|Docket No.||Op. Below||Argument||Opinion||Vote||Author||Term|
Issues: (1) Whether the U.S. Court of Appeals for the 9th Circuit erred in upholding the Federal Communications Commission’s interpretation of “effect of prohibiting” in light of its plain meaning, lack of a limiting standard and National Cable & Telecommunications Association v. Brand X Internet Services; and (2) whether the divided 9th Circuit erred in affirming the FCC’s interpretation of 47 U.S.C. § 253 to mandate access, at cost, to public property for private commercial use.
|Date||Proceedings and Orders |
|Mar 22 2021||Petition for a writ of certiorari filed. (Response due April 26, 2021)|
|Apr 22 2021||Motion to extend the time to file a response from April 26, 2021 to May 26, 2021, submitted to The Clerk.|
|Apr 23 2021||Motion to extend the time to file a response is granted and the time is extended to and including May 26, 2021, for all respondents.|
|Apr 26 2021||Brief amici curiae of National Association of Counties, et al. filed.|
|Apr 26 2021||Brief of respondent International Municipal Lawyers Association in support of the petition filed. (Docket entry corrected 5/20/21)|
|Apr 27 2021||Waiver of City of Portland, et al. of right to respond not accepted for filing. (May 11, 2021)|
|May 12 2021||Waiver of right of respondents City of Austin, Texas, et al. to respond filed.|
|May 19 2021||Motion to extend the time to file a response from May 26, 2021 to June 2, 2021, submitted to The Clerk.|
|May 20 2021||Motion to extend the time to file a response is granted and the time is further extended to and including June 2, 2021, for all respondents.|
|May 25 2021||Letter waiving the 14-day waiting period for the filing of a reply pursuant to Rule 15.5 filed.|
|Jun 02 2021||Brief of respondents Federal Respondents in opposition filed.|
|Jun 02 2021||Brief of respondent CTIA -- The Wireless Association in opposition filed.|
|Jun 08 2021||DISTRIBUTED for Conference of 6/24/2021.|
|Jun 15 2021||Reply of petitioners City of Portland, et al. filed. (Distributed)|
A surprising stat at this point in the term: Both Kagan and Breyer have been in the majority slightly more often than Alito.
Kavanaugh continues to have the highest rate (as he has for most of the term). Sotomayor has the lowest.
Still 15 cases left. So this could all change.
The first two pieces in our symposium on yesterday's decision in Fulton v. Philadelphia are up. First, @JimOleske dissects the decision in light of the court's shadow-docket ruling in Tandon v. Newsom, which took a very different approach to free exercise.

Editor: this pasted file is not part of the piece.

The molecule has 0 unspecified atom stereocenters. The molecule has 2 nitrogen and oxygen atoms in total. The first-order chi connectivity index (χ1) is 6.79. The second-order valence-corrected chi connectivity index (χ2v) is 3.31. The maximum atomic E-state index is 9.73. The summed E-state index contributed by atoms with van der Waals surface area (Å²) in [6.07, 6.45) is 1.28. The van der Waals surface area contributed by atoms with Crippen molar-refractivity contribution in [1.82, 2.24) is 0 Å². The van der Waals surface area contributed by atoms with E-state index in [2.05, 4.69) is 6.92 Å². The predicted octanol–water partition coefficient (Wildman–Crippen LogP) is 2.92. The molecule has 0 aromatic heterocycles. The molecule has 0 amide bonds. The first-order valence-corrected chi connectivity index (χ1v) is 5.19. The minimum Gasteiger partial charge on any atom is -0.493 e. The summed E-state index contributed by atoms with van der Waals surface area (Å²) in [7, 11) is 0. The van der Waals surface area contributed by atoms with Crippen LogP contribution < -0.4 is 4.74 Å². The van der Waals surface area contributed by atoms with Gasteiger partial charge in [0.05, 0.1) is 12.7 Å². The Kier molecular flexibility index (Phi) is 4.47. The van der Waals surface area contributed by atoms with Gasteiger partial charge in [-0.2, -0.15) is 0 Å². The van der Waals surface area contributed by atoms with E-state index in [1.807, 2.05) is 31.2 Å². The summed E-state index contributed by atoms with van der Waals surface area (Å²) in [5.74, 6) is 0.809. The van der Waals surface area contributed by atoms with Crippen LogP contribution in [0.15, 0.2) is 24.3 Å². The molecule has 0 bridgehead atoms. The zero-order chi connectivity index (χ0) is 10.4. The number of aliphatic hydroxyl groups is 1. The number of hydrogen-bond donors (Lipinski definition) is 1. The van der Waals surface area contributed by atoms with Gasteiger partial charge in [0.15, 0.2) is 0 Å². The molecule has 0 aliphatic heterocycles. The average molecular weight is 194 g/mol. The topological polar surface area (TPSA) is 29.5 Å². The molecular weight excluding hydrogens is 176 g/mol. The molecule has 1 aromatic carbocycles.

Fulton quiets Tandon’s thunder: A free exercise puzzle - SCOTUSblog
This article is the first entry in a symposium on the court’s decision in Fulton v. City of Philadelphia. ...
Number of pages written by each justice in the five decisions handed down this week (majority opinions, concurrences, and dissents all included):
While today's decision in Fulton v. Philadelphia is a win for a Catholic group seeking to participate in the city's foster program, it stops short of the broad endorsement of religious freedom the challengers had hoped for. Here's @AHoweBlogger's analysis:
Court holds that city’s refusal to make referrals to faith-based agency violates Constitution - SCOTUSblog
In a clash between religious freedom and public policies that protect LGBTQ people, the Supreme Court ruled Thursday...
Now do we say that Sonia Sotomayor and the other liberals supported child slavery by all voting for Nestle today? Of course not. And Nestle’s lawyers like @Neal_katyal obviously don’t either. The cheap attacks on the court and thoughtful lawyers did not age well. -tg
The claim @nealkatyal was defending slavery is flat wrong & libelous. Here is what he actually said, which is the reverse: child slavery is abhorrent, criminal, horrific. Remember in a pending case he can't comment, so read what he really said in full.
Tired from this morning's momentous opinions? Get ready to do it all again next week -- three times. The court just revealed that next Monday, Wednesday and Friday will all be opinion days.
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